During a yellow flag, and with four laps to go, Couto overtook another car and picked up a stop-and-go penalty, leaving the Sard team speechless. How could he give up the team's victory by doing something like that? Couto commented after the race, "The car was awesome today, and Jeremie played his part very well. I was confident that we were going to win the race. But all of the sudden I was told on the radio that we'd just been penalized and I had to come back in for a stop-and-go. I did so without knowing what was going on. It's definitely a huge heartbreak for me." Lyons cruised by the horrified Couto and took the checkered flag, giving the Nismo team its first victory in the new Fairlady Z. Wakisaka came in Second and Couto came in Third, still managing to make the podium. Winner Lyons stated, "When the crew radioed in and told me about the penalty, I didn't know how to react. I was thinking that it might be a mistake, and even if it was valid, you never know until the very end how things may change. Our car was really awesome this weekend."

Second Place winner Wakisaka had these comments. "In the beginning we were taking it easy to save our tires, but we ended up not being able to break out of that pace until the very end. We were going for a lap time in the 1:25 range toward the end but there was no way we could keep up. We went with softer compound [tires] today but that ended up being a mistake. I guess we're pretty lucky that we were still able to come in Second."

GT300
In the GT300 class, the cars may have less horsepower, fewer sponsors, and newer drivers, but that doesn't mean the action is any less exciting. During Round One qualifying, Hiroki Yoshimoto tried to maintain his lead for much of the morning session, but Tetsuya Yamano wasn't hearing it. Yamano snatched the lead with a more than satisfactory 1:29.506 lap time in the M-Tec Honda NSX . Driver Takayuki Aoki, piloting the number 19 Weds Sport Celica, scored the third-quickest lap and laid a good foundation for the main race. Mitsuhiro Kinoshita, the '03 champion, came out to impress as well, putting out a 1:30.610 qualifying time and placing Fourth.

There were two Ferrari F360s on the track, and they were something to be on the lookout for during qualifying as both cars showed last season that they can run as strong as the best of them. Tetsuya Tanaka, in the Jim Gainer Advan F360, punched the clock with a 1:30.731 time, giving him the Sixth position. Hideshi Matsuda, piloting the Jim Rodeo Drive Advan F360, finished up in Eighth place. For the Round Two session, many of the top qualifying teams waited it out until the very last moment to see what the competition was going to do. Kota Sasaki, driving the number 30 Reckless MR-S, was in Fifth Place after the morning session but later smashed his morning lap time with a 1:29.640 and took over Third. Meanwhile, Yamano and the M-Tec NSX came through like a steamroller and polished off a 1:29.019 just before the end of the session and took the pole. Yamano said, "Honestly, I'm super stoked to be starting from the pole. Both of us [Yamano and his teammate Hiroyuki Yagi] started out driving closed-wheel cars, and in my estimation the NSX is the pinnacle. So being able to compete in an NSX, and the fact that I was able to secure the pole, excites me."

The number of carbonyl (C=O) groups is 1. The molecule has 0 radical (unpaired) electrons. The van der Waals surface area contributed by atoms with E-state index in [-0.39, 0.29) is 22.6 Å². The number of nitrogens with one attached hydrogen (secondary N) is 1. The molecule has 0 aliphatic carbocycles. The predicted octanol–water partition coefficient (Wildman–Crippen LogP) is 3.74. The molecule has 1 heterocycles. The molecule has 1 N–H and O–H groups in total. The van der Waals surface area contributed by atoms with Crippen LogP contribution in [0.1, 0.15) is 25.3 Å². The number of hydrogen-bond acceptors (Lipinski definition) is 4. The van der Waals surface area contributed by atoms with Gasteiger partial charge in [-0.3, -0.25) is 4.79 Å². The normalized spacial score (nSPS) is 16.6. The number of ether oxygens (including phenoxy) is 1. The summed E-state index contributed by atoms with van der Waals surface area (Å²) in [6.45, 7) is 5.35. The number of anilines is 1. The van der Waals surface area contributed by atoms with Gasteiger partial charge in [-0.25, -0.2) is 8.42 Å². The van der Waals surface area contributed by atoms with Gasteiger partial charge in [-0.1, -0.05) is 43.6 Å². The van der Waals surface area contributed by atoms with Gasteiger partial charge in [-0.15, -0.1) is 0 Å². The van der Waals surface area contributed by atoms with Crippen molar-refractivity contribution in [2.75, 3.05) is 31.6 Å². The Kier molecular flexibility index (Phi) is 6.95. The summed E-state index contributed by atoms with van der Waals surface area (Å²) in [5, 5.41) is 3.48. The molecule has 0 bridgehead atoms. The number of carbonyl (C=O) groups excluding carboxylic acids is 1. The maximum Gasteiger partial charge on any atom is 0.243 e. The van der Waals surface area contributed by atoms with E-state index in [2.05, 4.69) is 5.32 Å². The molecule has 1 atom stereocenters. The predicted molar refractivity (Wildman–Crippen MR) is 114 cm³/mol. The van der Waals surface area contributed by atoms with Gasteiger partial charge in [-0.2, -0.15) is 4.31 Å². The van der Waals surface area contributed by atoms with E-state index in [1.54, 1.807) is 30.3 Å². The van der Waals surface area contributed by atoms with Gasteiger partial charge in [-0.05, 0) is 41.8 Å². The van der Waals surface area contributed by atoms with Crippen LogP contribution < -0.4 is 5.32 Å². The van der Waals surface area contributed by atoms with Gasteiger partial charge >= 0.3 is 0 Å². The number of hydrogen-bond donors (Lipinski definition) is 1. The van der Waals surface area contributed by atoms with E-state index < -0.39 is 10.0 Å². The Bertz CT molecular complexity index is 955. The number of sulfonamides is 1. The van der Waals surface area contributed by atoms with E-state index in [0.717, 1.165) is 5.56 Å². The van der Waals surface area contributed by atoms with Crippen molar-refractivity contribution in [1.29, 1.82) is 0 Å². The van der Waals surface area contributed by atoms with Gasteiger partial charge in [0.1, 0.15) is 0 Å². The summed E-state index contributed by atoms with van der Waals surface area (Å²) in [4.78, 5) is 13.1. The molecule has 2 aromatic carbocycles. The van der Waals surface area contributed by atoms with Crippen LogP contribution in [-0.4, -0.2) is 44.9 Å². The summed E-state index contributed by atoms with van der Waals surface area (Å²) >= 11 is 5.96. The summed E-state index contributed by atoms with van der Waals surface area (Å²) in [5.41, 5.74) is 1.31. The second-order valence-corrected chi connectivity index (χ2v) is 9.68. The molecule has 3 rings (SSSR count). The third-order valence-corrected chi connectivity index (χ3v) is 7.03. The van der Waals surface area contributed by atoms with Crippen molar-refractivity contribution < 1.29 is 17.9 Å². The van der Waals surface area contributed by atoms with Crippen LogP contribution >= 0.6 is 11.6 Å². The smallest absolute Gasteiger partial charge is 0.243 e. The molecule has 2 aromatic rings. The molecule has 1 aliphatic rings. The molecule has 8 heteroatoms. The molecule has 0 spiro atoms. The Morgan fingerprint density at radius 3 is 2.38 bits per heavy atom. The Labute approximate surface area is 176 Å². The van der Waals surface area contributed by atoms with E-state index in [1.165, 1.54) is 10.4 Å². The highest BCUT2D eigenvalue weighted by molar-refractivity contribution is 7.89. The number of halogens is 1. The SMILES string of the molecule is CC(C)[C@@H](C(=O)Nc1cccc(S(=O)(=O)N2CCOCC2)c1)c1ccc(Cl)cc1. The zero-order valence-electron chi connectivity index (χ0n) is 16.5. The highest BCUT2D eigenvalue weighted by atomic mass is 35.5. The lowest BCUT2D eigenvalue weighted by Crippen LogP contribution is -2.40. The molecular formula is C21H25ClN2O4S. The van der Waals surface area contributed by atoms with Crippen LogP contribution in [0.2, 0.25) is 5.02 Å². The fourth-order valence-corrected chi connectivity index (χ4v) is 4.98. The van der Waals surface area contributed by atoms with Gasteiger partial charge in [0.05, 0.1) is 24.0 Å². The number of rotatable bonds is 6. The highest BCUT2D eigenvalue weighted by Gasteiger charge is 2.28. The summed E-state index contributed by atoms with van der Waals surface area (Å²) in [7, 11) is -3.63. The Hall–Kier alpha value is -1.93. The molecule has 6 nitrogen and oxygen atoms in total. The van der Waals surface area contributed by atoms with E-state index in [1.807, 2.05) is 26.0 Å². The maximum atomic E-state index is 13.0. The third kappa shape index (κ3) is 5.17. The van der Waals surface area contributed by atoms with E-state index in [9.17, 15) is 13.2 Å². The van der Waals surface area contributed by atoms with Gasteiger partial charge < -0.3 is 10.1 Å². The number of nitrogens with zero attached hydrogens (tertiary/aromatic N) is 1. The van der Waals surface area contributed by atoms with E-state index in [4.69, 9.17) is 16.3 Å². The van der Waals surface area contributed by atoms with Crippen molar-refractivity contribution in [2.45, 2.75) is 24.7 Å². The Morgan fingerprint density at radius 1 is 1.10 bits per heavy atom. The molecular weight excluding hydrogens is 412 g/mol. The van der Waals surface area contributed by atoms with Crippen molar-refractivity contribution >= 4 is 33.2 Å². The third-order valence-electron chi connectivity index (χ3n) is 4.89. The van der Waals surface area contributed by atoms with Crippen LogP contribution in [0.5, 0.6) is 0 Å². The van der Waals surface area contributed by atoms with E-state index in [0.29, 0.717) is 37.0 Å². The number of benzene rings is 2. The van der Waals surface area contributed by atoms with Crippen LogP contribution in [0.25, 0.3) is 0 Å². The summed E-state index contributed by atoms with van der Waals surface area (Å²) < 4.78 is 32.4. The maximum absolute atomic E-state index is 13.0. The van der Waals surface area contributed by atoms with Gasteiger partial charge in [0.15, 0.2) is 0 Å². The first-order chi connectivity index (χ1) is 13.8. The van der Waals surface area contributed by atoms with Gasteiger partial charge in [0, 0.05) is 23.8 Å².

During the first laps, Yamano took advantage of his pole start and held off the Team Leyjun Dunlop 320R piloted by Osamu, the Reckless Toyota MR-S with Sasaki behind the wheel, Aoki in the Weds Sport Celica, and Tanaka in his Ferrari. A wet track claimed the Honda's position and allowed the ARTA Garaiya driven by Morio Nitta and the Endless Daishin Advan Fairlady Z driven by Kinoshita to sneak their way to the head of the group and fight it out for First. Halfway through the first drivers' session, the rain-free track began to demoisturize and Yamano was able to pilot his NSX back into the lead pack.

After the driver change, Atsushi Yogo in the number 10 Ferrari lead the field, with Shinichi Takagi in the number 43 Garaiya and Nobuteru "NOB" Taniguchi in the number 19 Celica following close behind. Yogo drove solidly and kept his Ferrari in the lead for the rest of the race, repeating last year's TI Aida victory, but this time in a new car. Takagi came in Second place with the ARTA Garaiya, and Yagi in his NSX was able to squeeze past "NOB" in the final lap to steal Third. An elated Yogo commented, "Tanaka opened up the gap [between the Second Place car] quite a bit during the first half. When it was my turn to go out, the crew only replaced the rear tires in order to save time, so I had a lot of difficulty figuring out the balance of the car. I ended up driving without using much of the front tires. Actually, I've only driven Porsches in GT. I've won three times at TI." He finished off by saying, "Winning a race on my very first time out with a entirely new team definitely feels amazing. I'd like to thank our team owner, our crewchief, and our staff for making things happen. It was evident that our owner had a great deal of expectations going into the season opener, so it feels good knowing we were able to meet those."

By Jimmy Louis
51 Articles